Whatever else one might think of the merits of all of this, there is little question that this is going to harm the GOP in a serious way, and the only question now is to what extent they can limit the damage. This scandal underscores numerous GOP weaknesses -- the complete disregard for any substantive concerns in favor of domestic political advantage, the oozing hypocrisy of their moralistic posturing, a bumbling ineptitude for most things they touch, and just a general ossified corruption that is typically produced by unchallenged power.
Any doubts as to the genuine political significance of this story ought to be resolved by this post from National Review's Kathryn Jean Lopez, where she quotes from the paragraph of the Post story regarding Boehner and Hastert's likely prior knowledge of Foley's conduct and then uses scare quotes to refer to them as the House "leadership." If someone like Lopez is already attacking House Republicans this way over this story, it is hard to see how Republicans will contain the damage here.
And again, whatever else one might think of the merits, it is hard to deny the sweet, sweet justice of Republicans being politically damaged by a lurid sex scandal in Washington. But unlike the one they obsessively fueled in order to impeach a President, this one seems, for better or worse, actually to involve serious sexual crimes against individuals whom the law defines as "minors," with the knowledge -- and one could argue the complicity -- of the GOP House leadership. If Democrats were granted the power to create any Republican scandal they wanted at any time, I doubt their imaginations would have allowed them to come up with something this politically potent.
UPDATE: It is true that in some states, age of consent is also determined by the age of the other party (for instance, it may be legal for someone under the age of, say, 24 to have sex with a 16-year-old, but illegal for someone over the age of 24 to do so (it then becomes statutory rape)). Either way, it is not "pedophila," but since a commenter suggested that D.C. has such a two-tiered age of consent law, I will check the statute and post as soon as I find it.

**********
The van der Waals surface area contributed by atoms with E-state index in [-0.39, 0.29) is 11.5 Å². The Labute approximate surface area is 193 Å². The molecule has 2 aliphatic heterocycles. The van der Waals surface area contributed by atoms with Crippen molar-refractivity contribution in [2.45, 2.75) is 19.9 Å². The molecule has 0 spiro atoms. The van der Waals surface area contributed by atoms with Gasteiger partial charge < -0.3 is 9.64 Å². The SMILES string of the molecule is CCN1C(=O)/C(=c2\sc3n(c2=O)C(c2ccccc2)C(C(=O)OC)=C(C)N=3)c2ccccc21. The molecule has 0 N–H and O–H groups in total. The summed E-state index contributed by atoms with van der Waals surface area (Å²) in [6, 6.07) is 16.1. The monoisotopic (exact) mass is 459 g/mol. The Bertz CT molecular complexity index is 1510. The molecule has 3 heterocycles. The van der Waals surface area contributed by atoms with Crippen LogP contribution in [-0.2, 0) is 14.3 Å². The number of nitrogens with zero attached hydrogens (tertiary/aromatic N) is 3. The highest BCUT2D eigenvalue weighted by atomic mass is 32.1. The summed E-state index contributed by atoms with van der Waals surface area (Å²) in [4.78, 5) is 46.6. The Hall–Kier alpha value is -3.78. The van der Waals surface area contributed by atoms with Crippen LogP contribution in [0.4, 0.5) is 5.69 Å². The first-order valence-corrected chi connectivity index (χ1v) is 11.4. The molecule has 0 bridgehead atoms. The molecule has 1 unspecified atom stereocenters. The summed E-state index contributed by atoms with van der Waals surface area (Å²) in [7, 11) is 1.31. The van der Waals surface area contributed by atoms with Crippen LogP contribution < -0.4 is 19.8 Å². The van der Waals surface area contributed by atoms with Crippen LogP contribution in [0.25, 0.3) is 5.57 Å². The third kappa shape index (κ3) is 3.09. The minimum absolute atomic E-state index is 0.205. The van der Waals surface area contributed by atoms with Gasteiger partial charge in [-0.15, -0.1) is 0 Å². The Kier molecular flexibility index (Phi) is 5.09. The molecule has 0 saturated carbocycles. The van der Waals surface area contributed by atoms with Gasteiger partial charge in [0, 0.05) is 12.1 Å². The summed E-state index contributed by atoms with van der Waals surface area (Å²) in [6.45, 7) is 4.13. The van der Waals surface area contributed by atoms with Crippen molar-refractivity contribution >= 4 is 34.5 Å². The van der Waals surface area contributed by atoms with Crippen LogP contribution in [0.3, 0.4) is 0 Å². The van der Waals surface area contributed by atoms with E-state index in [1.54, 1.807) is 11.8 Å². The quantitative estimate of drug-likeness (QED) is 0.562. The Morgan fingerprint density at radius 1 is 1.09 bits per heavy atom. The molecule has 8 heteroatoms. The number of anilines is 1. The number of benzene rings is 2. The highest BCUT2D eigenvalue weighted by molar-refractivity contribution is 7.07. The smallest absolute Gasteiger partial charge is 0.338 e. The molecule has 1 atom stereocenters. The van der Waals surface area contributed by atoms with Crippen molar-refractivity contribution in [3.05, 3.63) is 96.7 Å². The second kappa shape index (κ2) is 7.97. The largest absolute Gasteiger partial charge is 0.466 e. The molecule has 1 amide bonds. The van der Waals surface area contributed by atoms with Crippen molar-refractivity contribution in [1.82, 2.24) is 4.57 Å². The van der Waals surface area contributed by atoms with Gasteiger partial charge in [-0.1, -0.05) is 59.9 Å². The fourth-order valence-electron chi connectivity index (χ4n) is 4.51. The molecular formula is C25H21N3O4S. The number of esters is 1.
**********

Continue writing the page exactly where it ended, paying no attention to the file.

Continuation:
UPDATE II: I neither intended nor desired to get bogged down in the fine points of District of Columbia age of consent laws -- since the only real point was that sex with 16-year-olds is legal in many, I believe most, jurisdictions in the U.S., and should not be conflated with pedophilic sexual molestation of children. But I realize that I'm the one who brought it up, so:
Via Lexis, in D.C. Code § 22-3001 -- defining crimes of sexual acts against children -- section (3) provides: "'Child' means a person who has not yet attained the age of 16 years." D.C. Code § 46-403 (2006) provides: "The following marriages in said District shall be illegal, and shall be void from the time when their nullity shall be declared by decree, namely: . . . (4) When either of the parties is under the age of consent, which is hereby declared to be 16 years of age."